Well, here I am with egg on my face! I did apologise to Monica via email, but aparently it wasnt enough for her. To all of you, thank you for your interest in Cooks Source and Again, to Monica, I am sorry – my bad! You did find a way to get your “pound of flesh…” we used to have 110 “friends,” we now have 1,870… wow!

I’m no expert (and we’re not 100 percent sure this is a legitimate post from Griggs), but it’s probably not a good idea to keep stirring things up with phrases like “apparently it wasn’t enough for her.”

Keep Your Closet Skeleton-Free

All of this talk of plagiarism and snatching copyrighted material from the web without permission immediately had intrepid Internet users backlogging Cooks Source issues and searching for other instances of intellectual property theft. And, well…apparently they’ve found quite a lot.

“If this woman slipped up once, it can be forgiven. But if she has copied from all the websites that people say she has, [then] quite frankly I do not believe that she care’s about getting people’s forgiveness,” writes Facebook user Johann Muller.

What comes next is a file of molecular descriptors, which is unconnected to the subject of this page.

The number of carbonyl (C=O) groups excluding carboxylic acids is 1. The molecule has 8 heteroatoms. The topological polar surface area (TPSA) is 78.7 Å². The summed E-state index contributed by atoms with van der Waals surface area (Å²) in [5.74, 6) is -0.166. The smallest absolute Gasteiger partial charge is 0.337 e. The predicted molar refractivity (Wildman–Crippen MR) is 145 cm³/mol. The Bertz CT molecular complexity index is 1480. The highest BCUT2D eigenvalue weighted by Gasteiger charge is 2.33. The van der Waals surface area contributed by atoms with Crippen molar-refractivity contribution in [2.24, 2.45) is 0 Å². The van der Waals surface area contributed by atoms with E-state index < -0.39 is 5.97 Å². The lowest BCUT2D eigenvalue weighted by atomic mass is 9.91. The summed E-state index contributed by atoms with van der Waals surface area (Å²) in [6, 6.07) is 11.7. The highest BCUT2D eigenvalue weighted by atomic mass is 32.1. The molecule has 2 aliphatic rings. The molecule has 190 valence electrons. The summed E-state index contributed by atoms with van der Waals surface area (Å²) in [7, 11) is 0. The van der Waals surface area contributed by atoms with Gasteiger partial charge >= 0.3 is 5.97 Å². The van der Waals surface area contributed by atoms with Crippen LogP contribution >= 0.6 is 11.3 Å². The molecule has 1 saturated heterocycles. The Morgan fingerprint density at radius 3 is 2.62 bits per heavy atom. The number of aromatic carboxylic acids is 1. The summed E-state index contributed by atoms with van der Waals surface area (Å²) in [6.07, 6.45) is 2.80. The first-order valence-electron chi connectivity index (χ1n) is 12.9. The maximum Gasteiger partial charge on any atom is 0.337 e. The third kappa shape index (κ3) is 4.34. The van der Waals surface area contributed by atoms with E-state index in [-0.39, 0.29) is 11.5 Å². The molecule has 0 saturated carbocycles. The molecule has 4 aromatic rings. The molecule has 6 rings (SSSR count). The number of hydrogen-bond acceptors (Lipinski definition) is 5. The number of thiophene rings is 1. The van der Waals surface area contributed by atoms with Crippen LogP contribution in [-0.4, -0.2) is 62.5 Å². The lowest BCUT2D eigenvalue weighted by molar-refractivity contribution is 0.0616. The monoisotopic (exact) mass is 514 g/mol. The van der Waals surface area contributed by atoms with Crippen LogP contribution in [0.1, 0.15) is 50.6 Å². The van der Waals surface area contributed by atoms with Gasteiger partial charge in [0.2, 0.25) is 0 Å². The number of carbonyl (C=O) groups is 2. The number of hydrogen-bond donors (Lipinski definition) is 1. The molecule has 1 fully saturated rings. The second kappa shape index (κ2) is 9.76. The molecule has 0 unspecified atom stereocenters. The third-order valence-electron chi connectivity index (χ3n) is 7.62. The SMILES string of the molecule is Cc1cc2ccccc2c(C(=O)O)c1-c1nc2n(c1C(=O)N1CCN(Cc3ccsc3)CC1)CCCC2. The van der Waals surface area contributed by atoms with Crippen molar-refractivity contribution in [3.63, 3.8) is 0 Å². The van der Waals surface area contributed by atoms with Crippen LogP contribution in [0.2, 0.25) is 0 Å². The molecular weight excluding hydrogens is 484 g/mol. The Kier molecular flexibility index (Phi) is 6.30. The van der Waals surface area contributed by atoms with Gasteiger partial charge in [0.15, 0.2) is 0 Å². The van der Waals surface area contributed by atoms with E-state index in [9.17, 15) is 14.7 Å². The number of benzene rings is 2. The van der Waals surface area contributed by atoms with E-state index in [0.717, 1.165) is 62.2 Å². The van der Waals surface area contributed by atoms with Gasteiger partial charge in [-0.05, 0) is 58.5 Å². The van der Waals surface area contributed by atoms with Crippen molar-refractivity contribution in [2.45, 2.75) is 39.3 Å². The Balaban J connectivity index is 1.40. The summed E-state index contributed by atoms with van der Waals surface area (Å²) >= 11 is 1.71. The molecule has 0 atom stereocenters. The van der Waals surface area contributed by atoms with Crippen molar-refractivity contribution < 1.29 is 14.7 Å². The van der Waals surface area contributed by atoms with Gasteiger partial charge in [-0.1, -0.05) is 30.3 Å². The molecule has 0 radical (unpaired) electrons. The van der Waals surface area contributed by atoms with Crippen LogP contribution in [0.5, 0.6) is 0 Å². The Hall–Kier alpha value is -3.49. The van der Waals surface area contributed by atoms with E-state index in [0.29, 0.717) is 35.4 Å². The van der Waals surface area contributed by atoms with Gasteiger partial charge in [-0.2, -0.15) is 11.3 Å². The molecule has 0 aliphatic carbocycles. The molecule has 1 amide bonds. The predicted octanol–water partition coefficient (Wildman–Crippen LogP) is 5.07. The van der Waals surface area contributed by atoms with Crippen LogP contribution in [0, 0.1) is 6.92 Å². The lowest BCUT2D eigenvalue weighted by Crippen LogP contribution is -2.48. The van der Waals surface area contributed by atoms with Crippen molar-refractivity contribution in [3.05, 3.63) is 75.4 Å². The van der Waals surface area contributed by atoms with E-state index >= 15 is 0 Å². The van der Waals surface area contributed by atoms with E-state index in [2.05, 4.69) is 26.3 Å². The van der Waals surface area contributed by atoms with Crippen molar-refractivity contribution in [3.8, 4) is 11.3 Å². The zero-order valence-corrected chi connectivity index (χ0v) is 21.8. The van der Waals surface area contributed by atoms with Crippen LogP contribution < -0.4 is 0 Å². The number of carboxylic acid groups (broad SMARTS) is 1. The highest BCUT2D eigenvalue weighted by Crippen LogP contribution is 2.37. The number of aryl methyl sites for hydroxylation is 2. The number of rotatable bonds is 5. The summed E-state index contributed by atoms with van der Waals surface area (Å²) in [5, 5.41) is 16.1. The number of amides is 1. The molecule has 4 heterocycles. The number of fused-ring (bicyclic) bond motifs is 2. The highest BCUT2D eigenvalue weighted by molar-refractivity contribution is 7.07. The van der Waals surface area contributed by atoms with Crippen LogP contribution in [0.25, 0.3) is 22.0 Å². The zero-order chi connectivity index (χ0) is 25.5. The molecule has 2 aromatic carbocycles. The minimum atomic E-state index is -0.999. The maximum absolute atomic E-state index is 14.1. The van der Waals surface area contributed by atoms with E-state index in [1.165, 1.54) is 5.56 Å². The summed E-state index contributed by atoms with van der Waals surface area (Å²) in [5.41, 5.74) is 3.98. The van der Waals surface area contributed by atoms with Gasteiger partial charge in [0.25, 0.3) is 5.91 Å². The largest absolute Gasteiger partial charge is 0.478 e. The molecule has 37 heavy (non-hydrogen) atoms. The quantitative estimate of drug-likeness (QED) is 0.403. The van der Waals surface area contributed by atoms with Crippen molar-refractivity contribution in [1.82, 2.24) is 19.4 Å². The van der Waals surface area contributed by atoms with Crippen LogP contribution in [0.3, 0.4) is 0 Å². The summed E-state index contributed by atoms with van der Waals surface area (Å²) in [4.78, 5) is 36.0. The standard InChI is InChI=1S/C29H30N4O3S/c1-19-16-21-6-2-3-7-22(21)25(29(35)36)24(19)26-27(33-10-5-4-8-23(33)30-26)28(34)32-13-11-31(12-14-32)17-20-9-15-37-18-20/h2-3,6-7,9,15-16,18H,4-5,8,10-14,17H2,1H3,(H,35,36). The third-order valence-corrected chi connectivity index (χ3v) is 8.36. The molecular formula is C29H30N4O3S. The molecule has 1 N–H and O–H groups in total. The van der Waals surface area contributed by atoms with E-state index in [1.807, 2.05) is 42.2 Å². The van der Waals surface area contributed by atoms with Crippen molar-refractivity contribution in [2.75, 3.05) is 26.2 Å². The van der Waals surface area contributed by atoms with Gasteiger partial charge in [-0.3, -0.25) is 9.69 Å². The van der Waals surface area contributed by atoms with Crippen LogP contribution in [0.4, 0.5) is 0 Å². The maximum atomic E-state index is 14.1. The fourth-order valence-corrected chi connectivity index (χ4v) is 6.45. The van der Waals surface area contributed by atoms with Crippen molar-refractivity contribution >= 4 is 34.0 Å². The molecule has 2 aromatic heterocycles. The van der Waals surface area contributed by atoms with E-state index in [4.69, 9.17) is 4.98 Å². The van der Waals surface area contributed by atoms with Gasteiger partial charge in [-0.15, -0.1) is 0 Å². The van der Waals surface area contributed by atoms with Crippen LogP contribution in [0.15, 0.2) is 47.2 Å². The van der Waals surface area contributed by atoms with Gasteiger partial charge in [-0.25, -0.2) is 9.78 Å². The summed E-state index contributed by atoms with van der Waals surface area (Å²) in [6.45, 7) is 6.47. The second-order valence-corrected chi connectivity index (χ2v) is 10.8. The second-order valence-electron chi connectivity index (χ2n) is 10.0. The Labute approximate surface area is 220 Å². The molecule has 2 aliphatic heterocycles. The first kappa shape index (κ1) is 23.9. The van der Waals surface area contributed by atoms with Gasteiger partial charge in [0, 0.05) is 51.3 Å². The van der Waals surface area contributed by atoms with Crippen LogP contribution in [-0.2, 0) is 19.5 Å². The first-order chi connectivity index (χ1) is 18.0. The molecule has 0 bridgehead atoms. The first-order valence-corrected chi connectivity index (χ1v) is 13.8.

Take a Vacation

Perhaps just leaving the ‘net and letting the scandal run its course would be the best plan of action for Griggs, writes Facebook user Oka Lokee: “I think the best she can do is take a vacation until this all blows over. Unfortunately, if the cat-dumping lady was any example, it’s going to blow up more and it will take a while to run out of steam.”

Don’t Respond

As hard as it is to sleep when someone on the Internet is wrong…a good course of action is to not respond.

Be Sincere and Apologize

Perhaps all of this could have been avoided if Griggs had apologized the first time. Of course, now that the entire thing has blown out of proportion, an apology might seem like an option of the past.

As Facebook user Shawn Drew puts it, “She just hasn’t come off as a nice person. She had the opportunity to apologize and make a tax-deductible donation and she chose to write a snarky email.”

If All Else Fails . . .

Change your name and try to find work in an isolated village without Internet access, in a country without an extradition treaty with the United States, suggests Facebook user Thom Ryng.